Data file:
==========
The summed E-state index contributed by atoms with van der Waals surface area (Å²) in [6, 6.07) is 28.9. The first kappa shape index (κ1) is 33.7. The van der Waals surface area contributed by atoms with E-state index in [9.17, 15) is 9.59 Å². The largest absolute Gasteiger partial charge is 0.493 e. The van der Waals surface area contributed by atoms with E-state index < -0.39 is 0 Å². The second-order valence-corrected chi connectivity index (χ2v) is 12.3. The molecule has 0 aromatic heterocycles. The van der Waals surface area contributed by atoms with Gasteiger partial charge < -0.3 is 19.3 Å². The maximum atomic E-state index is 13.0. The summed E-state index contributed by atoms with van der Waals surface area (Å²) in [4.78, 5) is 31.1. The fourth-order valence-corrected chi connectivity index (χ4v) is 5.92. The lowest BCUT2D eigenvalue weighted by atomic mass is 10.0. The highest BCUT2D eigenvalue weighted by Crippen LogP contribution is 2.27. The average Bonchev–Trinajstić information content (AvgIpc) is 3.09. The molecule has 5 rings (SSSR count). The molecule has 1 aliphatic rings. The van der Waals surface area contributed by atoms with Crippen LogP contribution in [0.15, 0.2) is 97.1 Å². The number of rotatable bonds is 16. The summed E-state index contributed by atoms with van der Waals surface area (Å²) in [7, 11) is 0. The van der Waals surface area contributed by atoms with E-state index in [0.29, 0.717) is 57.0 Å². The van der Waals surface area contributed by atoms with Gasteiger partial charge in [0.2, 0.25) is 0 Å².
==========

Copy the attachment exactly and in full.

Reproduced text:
The summed E-state index contributed by atoms with van der Waals surface area (Å²) in [6, 6.07) is 28.9. The first kappa shape index (κ1) is 33.7. The van der Waals surface area contributed by atoms with E-state index in [9.17, 15) is 9.59 Å². The largest absolute Gasteiger partial charge is 0.493 e. The van der Waals surface area contributed by atoms with E-state index < -0.39 is 0 Å². The second-order valence-corrected chi connectivity index (χ2v) is 12.3. The molecule has 0 aromatic heterocycles. The van der Waals surface area contributed by atoms with Gasteiger partial charge < -0.3 is 19.3 Å². The maximum atomic E-state index is 13.0. The summed E-state index contributed by atoms with van der Waals surface area (Å²) in [4.78, 5) is 31.1. The fourth-order valence-corrected chi connectivity index (χ4v) is 5.92. The lowest BCUT2D eigenvalue weighted by atomic mass is 10.0. The highest BCUT2D eigenvalue weighted by Crippen LogP contribution is 2.27. The average Bonchev–Trinajstić information content (AvgIpc) is 3.09. The molecule has 5 rings (SSSR count). The molecule has 1 aliphatic rings. The van der Waals surface area contributed by atoms with Crippen LogP contribution in [0.15, 0.2) is 97.1 Å². The number of rotatable bonds is 16. The summed E-state index contributed by atoms with van der Waals surface area (Å²) in [7, 11) is 0. The van der Waals surface area contributed by atoms with E-state index in [0.29, 0.717) is 57.0 Å². The van der Waals surface area contributed by atoms with Gasteiger partial charge in [0.2, 0.25) is 0 Å².